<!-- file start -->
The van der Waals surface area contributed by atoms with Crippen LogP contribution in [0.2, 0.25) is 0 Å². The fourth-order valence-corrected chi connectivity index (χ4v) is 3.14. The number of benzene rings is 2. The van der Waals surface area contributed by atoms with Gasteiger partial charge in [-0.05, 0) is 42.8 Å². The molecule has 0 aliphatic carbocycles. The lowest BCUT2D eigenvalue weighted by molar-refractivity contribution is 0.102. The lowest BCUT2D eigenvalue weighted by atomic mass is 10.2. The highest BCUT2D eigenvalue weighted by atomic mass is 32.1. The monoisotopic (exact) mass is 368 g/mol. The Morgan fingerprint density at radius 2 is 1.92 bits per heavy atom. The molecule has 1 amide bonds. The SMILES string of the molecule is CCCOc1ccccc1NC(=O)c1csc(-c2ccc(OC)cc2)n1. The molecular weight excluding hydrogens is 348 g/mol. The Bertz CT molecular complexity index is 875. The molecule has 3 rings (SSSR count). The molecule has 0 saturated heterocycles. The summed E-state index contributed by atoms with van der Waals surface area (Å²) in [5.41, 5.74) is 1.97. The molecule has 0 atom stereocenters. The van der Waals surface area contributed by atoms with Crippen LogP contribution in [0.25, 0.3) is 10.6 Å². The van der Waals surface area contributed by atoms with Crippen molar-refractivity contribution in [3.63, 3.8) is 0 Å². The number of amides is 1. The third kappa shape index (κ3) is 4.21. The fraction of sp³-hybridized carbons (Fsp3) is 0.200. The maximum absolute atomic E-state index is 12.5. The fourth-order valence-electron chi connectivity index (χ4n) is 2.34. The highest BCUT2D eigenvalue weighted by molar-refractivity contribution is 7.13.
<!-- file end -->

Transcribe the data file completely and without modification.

The van der Waals surface area contributed by atoms with Crippen LogP contribution in [0.2, 0.25) is 0 Å². The fourth-order valence-corrected chi connectivity index (χ4v) is 3.14. The number of benzene rings is 2. The van der Waals surface area contributed by atoms with Gasteiger partial charge in [-0.05, 0) is 42.8 Å². The molecule has 0 aliphatic carbocycles. The lowest BCUT2D eigenvalue weighted by molar-refractivity contribution is 0.102. The lowest BCUT2D eigenvalue weighted by atomic mass is 10.2. The highest BCUT2D eigenvalue weighted by atomic mass is 32.1. The monoisotopic (exact) mass is 368 g/mol. The Morgan fingerprint density at radius 2 is 1.92 bits per heavy atom. The molecule has 1 amide bonds. The SMILES string of the molecule is CCCOc1ccccc1NC(=O)c1csc(-c2ccc(OC)cc2)n1. The molecular weight excluding hydrogens is 348 g/mol. The Bertz CT molecular complexity index is 875. The molecule has 3 rings (SSSR count). The molecule has 0 saturated heterocycles. The summed E-state index contributed by atoms with van der Waals surface area (Å²) in [5.41, 5.74) is 1.97. The molecule has 0 atom stereocenters. The van der Waals surface area contributed by atoms with Crippen LogP contribution in [0.25, 0.3) is 10.6 Å². The van der Waals surface area contributed by atoms with Crippen molar-refractivity contribution in [3.63, 3.8) is 0 Å². The number of amides is 1. The third kappa shape index (κ3) is 4.21. The fraction of sp³-hybridized carbons (Fsp3) is 0.200. The maximum absolute atomic E-state index is 12.5. The fourth-order valence-electron chi connectivity index (χ4n) is 2.34. The highest BCUT2D eigenvalue weighted by molar-refractivity contribution is 7.13.